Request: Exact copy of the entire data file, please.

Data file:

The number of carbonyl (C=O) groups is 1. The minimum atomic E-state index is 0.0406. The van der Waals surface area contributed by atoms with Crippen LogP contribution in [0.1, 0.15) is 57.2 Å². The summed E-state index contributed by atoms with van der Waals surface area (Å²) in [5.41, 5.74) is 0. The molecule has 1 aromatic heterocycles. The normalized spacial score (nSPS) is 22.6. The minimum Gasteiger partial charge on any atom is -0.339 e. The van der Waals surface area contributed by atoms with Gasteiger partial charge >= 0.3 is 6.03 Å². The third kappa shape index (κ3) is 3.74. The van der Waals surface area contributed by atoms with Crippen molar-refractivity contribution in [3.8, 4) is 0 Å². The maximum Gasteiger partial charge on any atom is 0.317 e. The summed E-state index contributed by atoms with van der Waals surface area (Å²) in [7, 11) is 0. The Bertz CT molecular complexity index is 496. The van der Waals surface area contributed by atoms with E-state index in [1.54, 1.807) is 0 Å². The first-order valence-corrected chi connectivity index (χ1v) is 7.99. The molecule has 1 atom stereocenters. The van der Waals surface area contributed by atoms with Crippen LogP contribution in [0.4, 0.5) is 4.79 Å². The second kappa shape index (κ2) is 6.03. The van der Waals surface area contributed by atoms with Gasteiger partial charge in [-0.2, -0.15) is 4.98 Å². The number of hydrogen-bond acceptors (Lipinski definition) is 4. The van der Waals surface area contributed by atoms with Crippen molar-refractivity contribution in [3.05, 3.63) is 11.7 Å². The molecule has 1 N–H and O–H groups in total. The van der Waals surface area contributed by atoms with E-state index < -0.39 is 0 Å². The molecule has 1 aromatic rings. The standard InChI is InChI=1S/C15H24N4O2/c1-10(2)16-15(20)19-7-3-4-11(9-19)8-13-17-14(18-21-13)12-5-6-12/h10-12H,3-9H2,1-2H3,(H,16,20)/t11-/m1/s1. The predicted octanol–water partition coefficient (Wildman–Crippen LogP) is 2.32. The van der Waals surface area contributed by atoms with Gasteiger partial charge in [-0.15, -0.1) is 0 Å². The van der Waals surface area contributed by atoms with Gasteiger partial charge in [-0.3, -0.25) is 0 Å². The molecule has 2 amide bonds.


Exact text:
The number of carbonyl (C=O) groups is 1. The minimum atomic E-state index is 0.0406. The van der Waals surface area contributed by atoms with Crippen LogP contribution in [0.1, 0.15) is 57.2 Å². The summed E-state index contributed by atoms with van der Waals surface area (Å²) in [5.41, 5.74) is 0. The molecule has 1 aromatic heterocycles. The normalized spacial score (nSPS) is 22.6. The minimum Gasteiger partial charge on any atom is -0.339 e. The van der Waals surface area contributed by atoms with Gasteiger partial charge >= 0.3 is 6.03 Å². The third kappa shape index (κ3) is 3.74. The van der Waals surface area contributed by atoms with Crippen molar-refractivity contribution in [3.8, 4) is 0 Å². The maximum Gasteiger partial charge on any atom is 0.317 e. The summed E-state index contributed by atoms with van der Waals surface area (Å²) in [7, 11) is 0. The Bertz CT molecular complexity index is 496. The van der Waals surface area contributed by atoms with E-state index in [1.54, 1.807) is 0 Å². The first-order valence-corrected chi connectivity index (χ1v) is 7.99. The molecule has 1 atom stereocenters. The van der Waals surface area contributed by atoms with Crippen LogP contribution in [0.4, 0.5) is 4.79 Å². The second kappa shape index (κ2) is 6.03. The van der Waals surface area contributed by atoms with Gasteiger partial charge in [-0.2, -0.15) is 4.98 Å². The number of hydrogen-bond acceptors (Lipinski definition) is 4. The van der Waals surface area contributed by atoms with Crippen molar-refractivity contribution in [3.05, 3.63) is 11.7 Å². The molecule has 1 N–H and O–H groups in total. The van der Waals surface area contributed by atoms with E-state index < -0.39 is 0 Å². The molecule has 1 aromatic rings. The standard InChI is InChI=1S/C15H24N4O2/c1-10(2)16-15(20)19-7-3-4-11(9-19)8-13-17-14(18-21-13)12-5-6-12/h10-12H,3-9H2,1-2H3,(H,16,20)/t11-/m1/s1. The predicted octanol–water partition coefficient (Wildman–Crippen LogP) is 2.32. The van der Waals surface area contributed by atoms with Gasteiger partial charge in [-0.15, -0.1) is 0 Å². The van der Waals surface area contributed by atoms with Gasteiger partial charge in [-0.3, -0.25) is 0 Å². The molecule has 2 amide bonds.